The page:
12.1.14

Lantus Monopoly – Jab in the Pancreas

Lantus Monopoly I’ll do my best not to curse throughout this post as my mother recently mentioned I could use more appropriate language.  I am incredibly thankful for my medical insurance and for the first time had to call in my prescription for Lantus, an insulin I HAVE to take every single day.  In fact, my alarm goes off at 6:11am every morning to remind me to inject this precious drug.  I would not be alive without Lantus.  Here is where shit hits the fan.

  • 10 days ago I called in my prescription for Lantus
    • 2 hours later I receive a text – prescription is available to pick up and cost $150. I question this amount because Novolog costs $100.
  • Next Day – I have an argument with the pharmacy because they’re out of test strips AND insurance wouldn’t cover them.
    • Test strips = $298+
    • Please note my recent post, Halloween Highs & Lows, about having to test every 45 minutes during my high blood sugar scare.
  • Fast Forward 1 Week (10:08am)– Contact pharmacy again about Lantus.
    • Pharmacist confirms my 42 day prescription would cost $150 with insurance. I share a few curse words and inquire as to the retail cost of Lantus = $288 per bottle.
    • This is just a jab in the pancreas as to the cost of life saving medications.  Insulin + needles/pens/pumps + insanely expensive test strips = a financially poor diabetic.
    • I make a snide remark about being dependent on this medication and how Sanofi can suck it, but understand it isn’t his fault.
    • Pharmacist makes the comment, “This situation is Redonkulous and happens all of the time”.  I concur.
  • 10:24am – Contact Endo’s office and speak with nurse about samples.
    • They are out and so is the rep. WTF?
    • She offers to call in a generic insulin (so I guess I can take what they use on animals) – NOT HAPPY.
  • 10:32am – Begin research and stumble across a site for a Lantus Offerings and Savings card.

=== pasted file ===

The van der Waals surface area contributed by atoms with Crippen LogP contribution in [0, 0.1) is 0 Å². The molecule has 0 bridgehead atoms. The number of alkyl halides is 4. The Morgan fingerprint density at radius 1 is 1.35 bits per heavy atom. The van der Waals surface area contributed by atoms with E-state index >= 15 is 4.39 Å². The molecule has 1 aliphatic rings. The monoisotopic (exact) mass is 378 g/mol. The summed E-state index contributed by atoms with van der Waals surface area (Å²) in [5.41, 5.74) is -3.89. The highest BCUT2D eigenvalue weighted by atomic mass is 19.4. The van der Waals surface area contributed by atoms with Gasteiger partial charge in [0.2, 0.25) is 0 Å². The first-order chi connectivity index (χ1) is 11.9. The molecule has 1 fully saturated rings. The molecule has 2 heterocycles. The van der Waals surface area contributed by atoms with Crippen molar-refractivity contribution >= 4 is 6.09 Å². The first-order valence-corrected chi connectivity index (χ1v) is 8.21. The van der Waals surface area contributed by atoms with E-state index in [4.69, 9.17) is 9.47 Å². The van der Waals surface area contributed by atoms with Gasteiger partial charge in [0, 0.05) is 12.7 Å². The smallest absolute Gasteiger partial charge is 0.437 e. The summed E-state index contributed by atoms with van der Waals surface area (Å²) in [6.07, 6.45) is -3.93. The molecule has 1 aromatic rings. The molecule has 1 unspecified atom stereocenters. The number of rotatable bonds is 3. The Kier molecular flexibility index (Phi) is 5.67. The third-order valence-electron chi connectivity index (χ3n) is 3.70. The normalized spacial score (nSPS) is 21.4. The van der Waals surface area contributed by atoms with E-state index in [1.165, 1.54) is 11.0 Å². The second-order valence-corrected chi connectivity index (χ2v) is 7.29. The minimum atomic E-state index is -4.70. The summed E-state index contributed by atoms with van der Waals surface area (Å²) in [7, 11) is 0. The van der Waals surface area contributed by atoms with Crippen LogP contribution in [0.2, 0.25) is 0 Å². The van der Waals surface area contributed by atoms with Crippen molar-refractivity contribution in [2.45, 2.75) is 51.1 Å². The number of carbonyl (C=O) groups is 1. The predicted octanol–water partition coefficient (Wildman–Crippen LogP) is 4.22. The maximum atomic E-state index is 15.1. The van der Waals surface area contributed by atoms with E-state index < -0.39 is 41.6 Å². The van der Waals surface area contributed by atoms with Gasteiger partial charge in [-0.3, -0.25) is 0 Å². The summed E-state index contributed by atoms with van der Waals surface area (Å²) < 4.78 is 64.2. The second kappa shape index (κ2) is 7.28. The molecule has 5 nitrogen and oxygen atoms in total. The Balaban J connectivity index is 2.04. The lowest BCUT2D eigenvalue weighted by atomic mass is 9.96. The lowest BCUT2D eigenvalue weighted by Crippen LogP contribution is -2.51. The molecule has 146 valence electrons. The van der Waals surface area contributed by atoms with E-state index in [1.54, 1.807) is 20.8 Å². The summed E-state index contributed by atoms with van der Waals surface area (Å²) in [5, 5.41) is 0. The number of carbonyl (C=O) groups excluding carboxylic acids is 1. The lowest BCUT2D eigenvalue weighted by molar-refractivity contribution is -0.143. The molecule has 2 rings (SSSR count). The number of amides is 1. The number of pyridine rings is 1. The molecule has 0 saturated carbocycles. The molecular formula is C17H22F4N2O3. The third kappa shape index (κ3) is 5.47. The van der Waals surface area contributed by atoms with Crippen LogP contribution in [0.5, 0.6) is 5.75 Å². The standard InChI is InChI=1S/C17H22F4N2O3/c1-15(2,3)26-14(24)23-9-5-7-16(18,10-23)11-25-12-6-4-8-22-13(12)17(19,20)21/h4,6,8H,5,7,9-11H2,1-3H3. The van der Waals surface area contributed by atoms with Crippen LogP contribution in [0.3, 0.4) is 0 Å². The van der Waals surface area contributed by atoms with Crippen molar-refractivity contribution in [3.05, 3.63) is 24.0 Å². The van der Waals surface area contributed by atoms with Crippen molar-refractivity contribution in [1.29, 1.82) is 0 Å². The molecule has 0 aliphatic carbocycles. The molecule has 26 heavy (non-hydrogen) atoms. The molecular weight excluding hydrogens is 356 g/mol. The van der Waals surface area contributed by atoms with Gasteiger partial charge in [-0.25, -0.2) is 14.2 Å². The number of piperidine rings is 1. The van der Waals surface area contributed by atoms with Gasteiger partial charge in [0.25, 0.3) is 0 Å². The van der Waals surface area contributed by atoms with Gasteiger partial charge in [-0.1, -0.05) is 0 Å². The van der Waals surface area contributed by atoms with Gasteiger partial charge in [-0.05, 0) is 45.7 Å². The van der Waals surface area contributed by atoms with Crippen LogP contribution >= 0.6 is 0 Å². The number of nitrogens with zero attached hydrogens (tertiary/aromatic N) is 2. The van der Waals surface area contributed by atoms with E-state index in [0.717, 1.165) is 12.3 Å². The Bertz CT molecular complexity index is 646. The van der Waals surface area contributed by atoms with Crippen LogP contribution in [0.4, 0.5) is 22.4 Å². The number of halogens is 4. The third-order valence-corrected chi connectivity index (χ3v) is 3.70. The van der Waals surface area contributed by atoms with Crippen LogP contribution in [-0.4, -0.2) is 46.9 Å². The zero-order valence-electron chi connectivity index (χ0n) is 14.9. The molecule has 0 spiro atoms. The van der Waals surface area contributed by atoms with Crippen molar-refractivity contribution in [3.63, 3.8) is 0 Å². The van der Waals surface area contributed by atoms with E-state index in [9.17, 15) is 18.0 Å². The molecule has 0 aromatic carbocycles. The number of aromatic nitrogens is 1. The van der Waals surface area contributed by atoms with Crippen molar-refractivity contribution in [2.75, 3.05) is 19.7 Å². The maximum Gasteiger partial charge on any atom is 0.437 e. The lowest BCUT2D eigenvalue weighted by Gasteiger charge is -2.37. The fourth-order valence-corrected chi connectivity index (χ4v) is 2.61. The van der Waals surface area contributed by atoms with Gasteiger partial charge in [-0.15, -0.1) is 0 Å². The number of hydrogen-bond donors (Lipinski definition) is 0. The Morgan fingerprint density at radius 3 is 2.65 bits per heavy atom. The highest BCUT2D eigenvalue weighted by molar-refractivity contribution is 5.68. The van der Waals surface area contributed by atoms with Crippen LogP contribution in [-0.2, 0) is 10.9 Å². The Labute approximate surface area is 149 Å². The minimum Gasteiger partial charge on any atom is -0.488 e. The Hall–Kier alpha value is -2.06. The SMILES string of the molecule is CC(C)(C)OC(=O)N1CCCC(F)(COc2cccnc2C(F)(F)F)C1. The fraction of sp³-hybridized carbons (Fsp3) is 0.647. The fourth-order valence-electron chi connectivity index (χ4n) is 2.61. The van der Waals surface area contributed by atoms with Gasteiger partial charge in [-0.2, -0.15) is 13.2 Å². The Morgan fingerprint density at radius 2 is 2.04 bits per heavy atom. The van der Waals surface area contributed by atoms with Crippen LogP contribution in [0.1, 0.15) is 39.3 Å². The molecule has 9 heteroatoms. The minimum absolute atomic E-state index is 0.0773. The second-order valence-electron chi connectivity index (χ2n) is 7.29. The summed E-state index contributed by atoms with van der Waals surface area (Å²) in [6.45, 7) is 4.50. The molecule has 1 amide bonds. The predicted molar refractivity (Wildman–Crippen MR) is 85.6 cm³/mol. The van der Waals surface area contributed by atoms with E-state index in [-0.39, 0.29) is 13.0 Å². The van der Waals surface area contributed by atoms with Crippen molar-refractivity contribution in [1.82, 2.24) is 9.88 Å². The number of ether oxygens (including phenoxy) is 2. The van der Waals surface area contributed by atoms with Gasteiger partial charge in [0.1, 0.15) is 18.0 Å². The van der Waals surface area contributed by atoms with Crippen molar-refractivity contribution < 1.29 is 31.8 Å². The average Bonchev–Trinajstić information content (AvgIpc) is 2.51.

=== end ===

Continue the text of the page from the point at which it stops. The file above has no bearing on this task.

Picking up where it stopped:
• I hear a recording about how Lantus is used to treat Type 2….. blah, blah, blah.
    • Tony greets me and we have a somewhat comical conversation. It begins with eligibility.
      • Are you 65 years or older?
      • Do you receive Social Security payments or benefits?
      • Do you have end stage renal disease?
      • Are you currently serving in the military?
      • Are you enrolled in state funding assistance programs?
    • WOOHOO – I qualify and we discuss the benefits.  Word on the street I am eligible for a $100 discount per month on one bottle.
  • 11:02am – Contact pharmacy with my exciting news and present my ID number for discount.
    • DENIED
    • The kind pharmacist agrees to contact the company.
  • 1:12pm – Ronnie, pharmacy tech informs me that the discount card only applies to the Lantus pen. Dude – should I switch in order to lower my cost?
    • We both agree to contact my Endo’s office so they can write me a new prescription.
  • 1:15pm – Speak with nurse. She gives me two options.
    • I get new prescription for generic, but my physician would need to see me in his office.
    • I switch to the pen.
    • I agree on the pen and she calls Ronnie to make it happen.
  • 1:22pm – I am shocked that Ronnie takes my phone call. We discuss recent developments and are both pleased with the outcome.

This event took place days before Thanksgiving so I focused my energy on being grateful for having the drive to research options, the stubbornness to proceed even when the options looked grim and for Ronnie, the kind tech that took most of the day to make sure I could afford my insulin… I presented him the sweetest card when I picked up my new meds in the drive thru.

Friendly Reminder – It’s Cyber Monday and if you shop via the DDG Amazon site, we get a few bucks kicked back our way and it doesn’t cost you anything extra.  Woohoo and happy shopping. 

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Amber Clour was born and raised in Norman, Oklahoma. 21 days after her eighth birthday, she was rushed to Children’s Hospital where she spent two weeks learning how to live life with Type 1 diabetes. She has embraced the thought of being a #walkingscienceproject and hopes to score an A+ for her efforts to maintain a stable BG while living life to the fullest - whatever that means.

3 thoughts on “Lantus Monopoly – Jab in the Pancreas

  1. If you ever run in to that kind of stuff again. Call me at the Mercy Outpatient Diabetes Program. Office number 405-936-5439. Cell number 405-413-3942. I grew up with Ryan and would love to help yall any way I can. I have access to Lantus co-pay cards, co-pay cards for many test strips. All that kind of stuff. It’s there to hand out to the members of the community.

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